Second, I totally believe in Marciano’s number (2) above: measure progress. I would add one caveat: and don’t strive for perfection. For example, if I don’t get to the gym when I have planned to, I feel disappointed, but not in myself. Rather, I feel disappointed that I was not able to do something I truly enjoy and have scheduled for myself knowing I feel better when I leave the gym than when I enter. But, I find it is important not to be disappointed in myself; that is, I do not find guilt to be especially helpful in motivating me to do something like go to the gym or most anything else. I did not make it to the gym in that instance because I chose to work or rest or something else that – at that moment in time – I decided was more important. I can examine that choice in retrospect, but usually find that the examination will yield the same result.
I generally make good choices and don’t second guess myself later on. More motivating for me is to focus on how much more fulfilled I feel when I take care of and strengthen my body and mind (or eat well, or act kind, etc.). Rather than feel guilty about not doing something good for myself (e.g., gym or eating wisely), I re-focus on how good it will be to get there the next time and see if I can arrange my schedule to facilitate that sooner than later.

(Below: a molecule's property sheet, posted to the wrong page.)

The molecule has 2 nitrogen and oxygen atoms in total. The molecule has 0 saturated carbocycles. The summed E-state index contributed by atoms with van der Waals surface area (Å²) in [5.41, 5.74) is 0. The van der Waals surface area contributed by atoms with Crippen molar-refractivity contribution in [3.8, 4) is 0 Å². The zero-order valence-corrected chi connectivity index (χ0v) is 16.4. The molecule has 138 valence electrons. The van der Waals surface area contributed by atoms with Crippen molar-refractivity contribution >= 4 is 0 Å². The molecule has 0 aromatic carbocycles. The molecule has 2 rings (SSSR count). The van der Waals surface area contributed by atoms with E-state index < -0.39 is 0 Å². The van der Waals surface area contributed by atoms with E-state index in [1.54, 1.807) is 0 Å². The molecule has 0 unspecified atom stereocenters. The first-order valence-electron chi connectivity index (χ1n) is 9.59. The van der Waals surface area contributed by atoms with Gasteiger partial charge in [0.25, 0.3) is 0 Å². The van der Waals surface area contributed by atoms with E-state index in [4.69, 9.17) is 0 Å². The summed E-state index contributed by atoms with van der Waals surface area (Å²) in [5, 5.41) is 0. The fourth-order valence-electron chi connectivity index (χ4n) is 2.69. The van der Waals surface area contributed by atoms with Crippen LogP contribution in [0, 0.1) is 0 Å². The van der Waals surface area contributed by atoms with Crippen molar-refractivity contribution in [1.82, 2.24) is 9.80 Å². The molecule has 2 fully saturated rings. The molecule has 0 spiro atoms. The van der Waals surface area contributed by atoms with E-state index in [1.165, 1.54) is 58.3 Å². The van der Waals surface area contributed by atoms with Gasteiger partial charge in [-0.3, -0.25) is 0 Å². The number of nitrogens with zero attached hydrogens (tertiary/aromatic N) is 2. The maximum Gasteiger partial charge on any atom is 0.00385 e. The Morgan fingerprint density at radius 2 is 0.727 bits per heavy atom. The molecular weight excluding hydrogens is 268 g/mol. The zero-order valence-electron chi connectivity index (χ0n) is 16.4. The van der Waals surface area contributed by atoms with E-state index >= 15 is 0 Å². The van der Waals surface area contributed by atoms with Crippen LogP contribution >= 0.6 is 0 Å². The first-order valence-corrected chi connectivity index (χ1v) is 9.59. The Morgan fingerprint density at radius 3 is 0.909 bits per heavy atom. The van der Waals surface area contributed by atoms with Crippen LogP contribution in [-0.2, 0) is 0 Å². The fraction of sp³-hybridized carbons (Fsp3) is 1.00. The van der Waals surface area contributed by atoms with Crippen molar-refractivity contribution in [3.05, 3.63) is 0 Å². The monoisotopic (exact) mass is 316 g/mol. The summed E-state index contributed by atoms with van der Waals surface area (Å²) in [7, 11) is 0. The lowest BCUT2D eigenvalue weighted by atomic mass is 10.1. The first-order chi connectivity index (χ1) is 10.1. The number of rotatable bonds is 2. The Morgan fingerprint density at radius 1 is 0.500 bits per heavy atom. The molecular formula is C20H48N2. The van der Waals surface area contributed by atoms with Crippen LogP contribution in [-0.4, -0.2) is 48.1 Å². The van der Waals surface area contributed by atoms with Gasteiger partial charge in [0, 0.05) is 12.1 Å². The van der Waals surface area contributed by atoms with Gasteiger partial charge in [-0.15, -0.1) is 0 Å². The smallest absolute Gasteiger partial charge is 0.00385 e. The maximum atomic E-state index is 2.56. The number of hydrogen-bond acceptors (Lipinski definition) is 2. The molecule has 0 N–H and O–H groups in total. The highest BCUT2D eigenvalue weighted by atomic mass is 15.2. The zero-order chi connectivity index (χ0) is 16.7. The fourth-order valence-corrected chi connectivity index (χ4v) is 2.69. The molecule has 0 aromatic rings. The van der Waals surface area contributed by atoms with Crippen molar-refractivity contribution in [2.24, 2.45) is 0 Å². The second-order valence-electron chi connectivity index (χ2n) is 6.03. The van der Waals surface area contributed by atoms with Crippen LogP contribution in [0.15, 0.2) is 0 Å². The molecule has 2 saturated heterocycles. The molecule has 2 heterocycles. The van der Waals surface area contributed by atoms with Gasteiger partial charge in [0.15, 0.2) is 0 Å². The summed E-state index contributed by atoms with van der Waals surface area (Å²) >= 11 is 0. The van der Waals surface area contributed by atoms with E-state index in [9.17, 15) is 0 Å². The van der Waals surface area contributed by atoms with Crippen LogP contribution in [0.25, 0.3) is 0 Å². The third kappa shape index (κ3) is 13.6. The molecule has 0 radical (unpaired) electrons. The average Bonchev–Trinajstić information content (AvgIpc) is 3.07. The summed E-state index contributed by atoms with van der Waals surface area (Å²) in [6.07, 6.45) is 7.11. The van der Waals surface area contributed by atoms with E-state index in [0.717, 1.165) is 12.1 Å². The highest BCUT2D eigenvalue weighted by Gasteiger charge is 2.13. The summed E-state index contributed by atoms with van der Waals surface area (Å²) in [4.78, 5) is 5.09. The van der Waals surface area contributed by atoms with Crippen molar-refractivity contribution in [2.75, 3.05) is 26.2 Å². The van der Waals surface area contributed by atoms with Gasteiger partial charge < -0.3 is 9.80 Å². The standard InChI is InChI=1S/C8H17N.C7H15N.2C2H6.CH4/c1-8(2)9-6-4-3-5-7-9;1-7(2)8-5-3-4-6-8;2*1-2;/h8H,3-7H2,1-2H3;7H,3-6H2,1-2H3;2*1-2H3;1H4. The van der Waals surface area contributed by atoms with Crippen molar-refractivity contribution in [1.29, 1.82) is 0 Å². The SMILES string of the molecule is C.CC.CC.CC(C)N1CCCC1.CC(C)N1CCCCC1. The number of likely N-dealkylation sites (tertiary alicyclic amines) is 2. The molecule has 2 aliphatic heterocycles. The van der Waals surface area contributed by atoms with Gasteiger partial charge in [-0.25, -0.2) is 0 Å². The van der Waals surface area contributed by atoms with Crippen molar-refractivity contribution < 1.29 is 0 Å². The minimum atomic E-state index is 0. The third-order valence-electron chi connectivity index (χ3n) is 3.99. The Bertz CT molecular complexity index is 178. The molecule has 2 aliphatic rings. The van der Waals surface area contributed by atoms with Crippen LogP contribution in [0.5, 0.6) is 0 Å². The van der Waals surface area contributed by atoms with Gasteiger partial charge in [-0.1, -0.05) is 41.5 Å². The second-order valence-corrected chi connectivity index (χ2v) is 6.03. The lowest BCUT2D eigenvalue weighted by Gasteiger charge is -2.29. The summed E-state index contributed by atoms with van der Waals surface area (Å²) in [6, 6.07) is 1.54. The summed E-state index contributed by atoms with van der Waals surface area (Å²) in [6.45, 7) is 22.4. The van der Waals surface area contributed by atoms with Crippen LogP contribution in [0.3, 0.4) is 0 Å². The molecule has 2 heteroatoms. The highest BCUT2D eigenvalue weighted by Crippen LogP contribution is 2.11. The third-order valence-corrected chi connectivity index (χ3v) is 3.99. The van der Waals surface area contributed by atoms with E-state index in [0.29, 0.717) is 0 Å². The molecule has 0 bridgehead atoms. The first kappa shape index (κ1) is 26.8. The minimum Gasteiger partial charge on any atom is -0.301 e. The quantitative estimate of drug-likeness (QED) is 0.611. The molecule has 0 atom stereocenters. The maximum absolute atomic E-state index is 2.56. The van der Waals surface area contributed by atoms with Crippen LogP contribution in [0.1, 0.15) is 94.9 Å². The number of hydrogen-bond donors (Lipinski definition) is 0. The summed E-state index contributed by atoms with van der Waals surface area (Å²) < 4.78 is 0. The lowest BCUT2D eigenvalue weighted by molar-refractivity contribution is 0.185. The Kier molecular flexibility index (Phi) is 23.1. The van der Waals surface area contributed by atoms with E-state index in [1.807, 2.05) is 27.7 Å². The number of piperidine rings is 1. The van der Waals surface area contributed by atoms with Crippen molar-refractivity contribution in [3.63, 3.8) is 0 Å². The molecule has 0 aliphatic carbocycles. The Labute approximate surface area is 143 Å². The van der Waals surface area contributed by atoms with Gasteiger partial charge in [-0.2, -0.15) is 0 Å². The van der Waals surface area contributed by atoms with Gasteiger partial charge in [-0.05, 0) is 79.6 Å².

So, can making enduring New Year’s Resolutions help us with our clients’ goal-setting and our own throughout the year? I think so. Focusing on continuing healthy, wise, soulful choices, rather than trying to reconfigure our entire personalities or set unrealistic goals that will only lead to decreased self-esteem when not accomplished can benefit any goal-setting process with ourselves and with our clients.
I am always happy to receive feedback on this or any other blog. If you agree, or don’t agree, or want to elaborate on anything I write, please send me your comments and let me know whether I can share them in this web site and monthly newsletter forum.
Here’s to the New Year! I send up a wish for all of our successful striving for self-improvement and/or increased satisfaction and happiness – in whatever form it may take to stay on the path.